John Marcille

John Marcille

Turn around for just one second and health plans find all sorts of issues racing toward them. There is, of course, the ferment taking place in the pharmacy benefit management industry that Thomas Reinke ably examines in our cover story.

Developments on deadline include Karen Ignagni, president and CEO of America’s Health Insurance Plans, pointing out that the government is considering drastic cuts to Medicare Advantage that will put the entire program at risk. Ignagni objects to the Medicare Advantage payment rates for 2010 that are “based on the assumption that Medicare physician payments will be cut by 21 percent — a policy everybody agrees Congress will never let go into effect.”

Meanwhile, a new Government Accounting Office report, titled “Fraud and Abuse Related to Controlled Substances Identified in Selected States,” alleges that tens of thousands of Medicaid beneficiaries and providers were involved in fraudulent purchases of controlled substances through the Medicaid programs in California, Illinois, New York, North Carolina, and Texas.

About 65,000 Medicaid beneficiaries in the five selected states acquired the same type of controlled substances from six or more different medical practitioners during fiscal years 2006 and 2007, with the majority of beneficiaries visiting from 6 to 10 medical practitioners. Such activities, known as doctor shopping, resulted in about $63 million in Medicaid payments and do not include medical costs (e.g., office visits) related to getting the prescriptions. As plans beef up their information technology systems, will they do a better job of catching these things?

These are just three of the many issues that need to be tracked. We’ll do our best.

Managed Care’s Top Ten Articles of 2016

There’s a lot more going on in health care than mergers (Aetna-Humana, Anthem-Cigna) creating huge players. Hundreds of insurers operate in 50 different states. Self-insured employers, ACA public exchanges, Medicare Advantage, and Medicaid managed care plans crowd an increasingly complex market.

Major health care players are determined to make health information exchanges (HIEs) work. The push toward value-based payment alone almost guarantees that HIEs will be tweaked, poked, prodded, and overhauled until they deliver on their promise. The goal: straight talk from and among tech systems.

They bring a different mindset. They’re willing to work in teams and focus on the sort of evidence-based medicine that can guide health care’s transformation into a system based on value. One question: How well will this new generation of data-driven MDs deal with patients?

The surge of new MS treatments have been for the relapsing-remitting form of the disease. There’s hope for sufferers of a different form of MS. By homing in on CD20-positive B cells, ocrelizumab is able to knock them out and other aberrant B cells circulating in the bloodstream.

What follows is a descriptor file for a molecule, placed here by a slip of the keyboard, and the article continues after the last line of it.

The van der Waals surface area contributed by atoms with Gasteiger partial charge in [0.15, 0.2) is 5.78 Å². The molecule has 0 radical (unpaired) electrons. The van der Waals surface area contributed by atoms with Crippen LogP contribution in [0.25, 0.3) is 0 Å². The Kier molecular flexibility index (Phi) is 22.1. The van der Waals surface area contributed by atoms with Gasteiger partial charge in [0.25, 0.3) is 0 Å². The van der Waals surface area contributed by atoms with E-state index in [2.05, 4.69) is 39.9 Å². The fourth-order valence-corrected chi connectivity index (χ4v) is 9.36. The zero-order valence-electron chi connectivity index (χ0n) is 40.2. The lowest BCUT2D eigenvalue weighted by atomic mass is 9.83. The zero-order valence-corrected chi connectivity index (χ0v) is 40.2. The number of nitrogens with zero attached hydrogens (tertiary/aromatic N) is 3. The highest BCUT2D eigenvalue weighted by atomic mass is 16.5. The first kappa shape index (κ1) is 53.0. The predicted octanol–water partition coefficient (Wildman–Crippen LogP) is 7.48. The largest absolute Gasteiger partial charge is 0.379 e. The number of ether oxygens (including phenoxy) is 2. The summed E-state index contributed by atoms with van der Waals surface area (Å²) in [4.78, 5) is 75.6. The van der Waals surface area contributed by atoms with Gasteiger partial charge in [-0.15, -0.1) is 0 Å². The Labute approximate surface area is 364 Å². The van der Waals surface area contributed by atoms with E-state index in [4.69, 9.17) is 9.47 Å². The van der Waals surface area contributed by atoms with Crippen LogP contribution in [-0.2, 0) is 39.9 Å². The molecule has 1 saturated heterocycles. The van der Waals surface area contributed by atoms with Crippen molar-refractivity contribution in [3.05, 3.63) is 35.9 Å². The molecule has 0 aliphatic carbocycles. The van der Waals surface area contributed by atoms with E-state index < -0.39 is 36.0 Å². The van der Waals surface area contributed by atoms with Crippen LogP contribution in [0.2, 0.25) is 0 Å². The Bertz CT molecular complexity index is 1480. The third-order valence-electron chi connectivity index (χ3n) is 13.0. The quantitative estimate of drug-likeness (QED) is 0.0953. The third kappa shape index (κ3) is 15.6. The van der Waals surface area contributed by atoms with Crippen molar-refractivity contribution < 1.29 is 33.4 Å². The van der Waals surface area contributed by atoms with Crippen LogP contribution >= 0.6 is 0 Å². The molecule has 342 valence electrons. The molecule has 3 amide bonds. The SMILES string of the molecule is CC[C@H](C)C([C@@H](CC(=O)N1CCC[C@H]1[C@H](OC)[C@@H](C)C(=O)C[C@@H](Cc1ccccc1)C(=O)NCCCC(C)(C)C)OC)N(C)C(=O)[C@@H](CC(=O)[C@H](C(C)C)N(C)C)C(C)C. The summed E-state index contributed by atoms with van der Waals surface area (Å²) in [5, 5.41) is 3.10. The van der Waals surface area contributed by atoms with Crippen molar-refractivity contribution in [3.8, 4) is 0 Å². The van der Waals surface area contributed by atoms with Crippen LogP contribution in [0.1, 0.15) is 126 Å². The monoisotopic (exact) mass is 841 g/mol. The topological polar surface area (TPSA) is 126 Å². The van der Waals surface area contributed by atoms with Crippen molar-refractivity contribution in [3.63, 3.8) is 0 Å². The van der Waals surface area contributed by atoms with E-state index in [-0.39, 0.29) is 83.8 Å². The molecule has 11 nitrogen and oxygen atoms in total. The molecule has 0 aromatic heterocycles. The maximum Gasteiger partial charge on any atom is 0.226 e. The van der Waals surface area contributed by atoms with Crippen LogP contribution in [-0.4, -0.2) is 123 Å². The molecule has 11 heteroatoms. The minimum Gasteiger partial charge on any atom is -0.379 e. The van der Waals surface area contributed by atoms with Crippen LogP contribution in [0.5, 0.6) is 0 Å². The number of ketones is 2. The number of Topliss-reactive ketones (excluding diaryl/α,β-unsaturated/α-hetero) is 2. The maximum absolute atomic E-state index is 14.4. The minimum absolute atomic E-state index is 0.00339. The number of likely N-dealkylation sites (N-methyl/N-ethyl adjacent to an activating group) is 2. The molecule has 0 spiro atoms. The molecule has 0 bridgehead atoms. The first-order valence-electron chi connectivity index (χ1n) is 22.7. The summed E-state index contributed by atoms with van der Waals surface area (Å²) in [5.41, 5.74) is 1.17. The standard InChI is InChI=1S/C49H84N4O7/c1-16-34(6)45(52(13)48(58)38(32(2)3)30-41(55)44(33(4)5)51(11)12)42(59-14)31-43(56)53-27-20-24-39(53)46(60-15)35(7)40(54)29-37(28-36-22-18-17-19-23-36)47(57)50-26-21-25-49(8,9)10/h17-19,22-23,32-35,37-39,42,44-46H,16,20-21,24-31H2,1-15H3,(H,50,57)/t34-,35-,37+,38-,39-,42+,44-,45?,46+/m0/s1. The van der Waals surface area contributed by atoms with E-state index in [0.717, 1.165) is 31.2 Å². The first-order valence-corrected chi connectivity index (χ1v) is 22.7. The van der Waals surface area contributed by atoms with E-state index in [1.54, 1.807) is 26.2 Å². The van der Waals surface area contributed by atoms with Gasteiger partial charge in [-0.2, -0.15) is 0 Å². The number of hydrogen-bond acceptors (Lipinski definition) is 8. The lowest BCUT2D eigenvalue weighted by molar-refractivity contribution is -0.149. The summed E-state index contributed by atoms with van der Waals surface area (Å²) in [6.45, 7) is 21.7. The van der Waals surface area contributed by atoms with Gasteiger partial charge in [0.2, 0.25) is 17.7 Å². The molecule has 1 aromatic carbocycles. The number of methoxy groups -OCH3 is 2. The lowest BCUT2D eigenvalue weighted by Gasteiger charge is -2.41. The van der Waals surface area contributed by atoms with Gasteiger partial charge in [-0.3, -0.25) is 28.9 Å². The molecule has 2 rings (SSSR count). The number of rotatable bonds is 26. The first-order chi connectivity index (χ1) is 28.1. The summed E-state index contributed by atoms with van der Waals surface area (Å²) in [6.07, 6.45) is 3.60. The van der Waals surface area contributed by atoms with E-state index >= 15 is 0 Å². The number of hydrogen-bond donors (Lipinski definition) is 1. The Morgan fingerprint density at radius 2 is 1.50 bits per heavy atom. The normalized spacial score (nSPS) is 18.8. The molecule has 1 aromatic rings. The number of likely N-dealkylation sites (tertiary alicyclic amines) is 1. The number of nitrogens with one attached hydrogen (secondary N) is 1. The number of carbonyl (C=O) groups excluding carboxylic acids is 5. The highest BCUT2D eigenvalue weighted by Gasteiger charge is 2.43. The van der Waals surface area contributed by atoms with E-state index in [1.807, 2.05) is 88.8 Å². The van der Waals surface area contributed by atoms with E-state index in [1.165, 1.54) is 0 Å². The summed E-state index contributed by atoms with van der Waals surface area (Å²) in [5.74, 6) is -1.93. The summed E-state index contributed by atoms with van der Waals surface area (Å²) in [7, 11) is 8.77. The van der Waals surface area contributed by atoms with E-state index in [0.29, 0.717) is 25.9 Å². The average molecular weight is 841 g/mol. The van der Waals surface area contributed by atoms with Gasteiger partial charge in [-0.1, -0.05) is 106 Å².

A flood of tests have insurers ramping up prior authorization and utilization review. Information overload is a problem. As doctors struggle to keep up, health plans need to get ahead of the development of the technology in order to successfully manage genetic testing appropriately.

Having the data is one thing. Knowing how to use it is another. Applying its computational power to the data, a company called RowdMap puts providers into high-, medium-, and low-value buckets compared with peers in their markets, using specific benchmarks to show why outliers differ from the norm.
Competition among manufacturers, industry consolidation, and capitalization on me-too drugs are cranking up generic and branded drug prices. This increase has compelled PBMs, health plan sponsors, and retail pharmacies to find novel ways to turn a profit, often at the expense of the consumer.
The development of recombinant DNA and other technologies has added a new dimension to care. These medications have revolutionized the treatment of rheumatoid arthritis and many of the other 80 or so autoimmune diseases. But they can be budget busters and have a tricky side effect profile.

Shelley Slade
Vogel, Slade & Goldstein

Hub programs have emerged as a profitable new line of business in the sales and distribution side of the pharmaceutical industry that has got more than its fair share of wheeling and dealing. But they spell trouble if they spark collusion, threaten patients, or waste federal dollars.

More companies are self-insuring—and it’s not just large employers that are striking out on their own. The percentage of employers who fully self-insure increased by 44% in 1999 to 63% in 2015. Self-insurance may give employers more control over benefit packages, and stop-loss protects them against uncapped liability.